Rehabilitate cyclone-hit people in an emergency basis
CYCLONE Bulbul has affected huge areas of crops and fish farms in the southern coastal districts, according to preliminary reports by the government agencies concerned. The cyclone, which swept over the southern belt, affected nearly 21,809 ponds and shrimp farms, causing farmers, in mostly Barishal and Khulna divisions, losses of Tk 43.21 crore, as per data of the Department of Fisheries (DoF). Some 2,202 tonnes of fish, including 200 tonnes of shrimps, were washed away as the farms were inundated due to heavy rain and tidal surges.
The government must also ensure that the Sundarbans get relief from all sorts of domestic and international tourists--it took the brunt of the storm and it must be given time to heal. So, all sorts of commercial activity, including fishing and forestry, must be banned from the Sundarbans for at least a month to give it time to recover. It plays a vital role in stopping the force of almost all cyclones coming into Bangladesh, and this time it's no exception. Destruction of the Sundarbans means destruction of the only natural barrier standing between us and major storms.
The government, in concord with the local administration of the most cyclone prone areas, must do more to ensure that the lives and property of the people living in these districts are safeguarded also to make certain that the loss in property and lives is minimal or nonexistent. To this end they can build up cyclone shelters which can house both people and domestic animals. A better system of enforcement of warnings for cyclones is also essential--they should send SMS's to all the people living in the coastal belts.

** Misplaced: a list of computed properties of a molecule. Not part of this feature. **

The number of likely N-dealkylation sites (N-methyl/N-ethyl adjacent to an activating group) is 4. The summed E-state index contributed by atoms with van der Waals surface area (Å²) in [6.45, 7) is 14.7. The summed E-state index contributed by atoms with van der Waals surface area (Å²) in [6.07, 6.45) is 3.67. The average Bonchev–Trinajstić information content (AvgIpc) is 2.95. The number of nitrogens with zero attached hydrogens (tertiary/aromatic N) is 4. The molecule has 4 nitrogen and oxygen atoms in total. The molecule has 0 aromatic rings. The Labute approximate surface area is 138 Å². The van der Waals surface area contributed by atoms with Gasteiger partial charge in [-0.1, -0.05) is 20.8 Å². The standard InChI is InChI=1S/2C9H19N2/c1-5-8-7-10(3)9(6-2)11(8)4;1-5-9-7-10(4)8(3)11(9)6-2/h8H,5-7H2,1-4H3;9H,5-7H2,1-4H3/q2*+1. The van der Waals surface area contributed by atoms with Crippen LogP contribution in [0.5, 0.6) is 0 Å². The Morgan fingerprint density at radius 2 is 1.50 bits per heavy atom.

More preventive measures are the need of the hour--after all prevention is better than cure--and there is no cure for the loss of lives of people and cattle. Rehabilitation is next--and here the government must ensure that relief reaches the people who need them--and that they are not sold and the revenues are not pocketed by so-called political and local administration's big shots.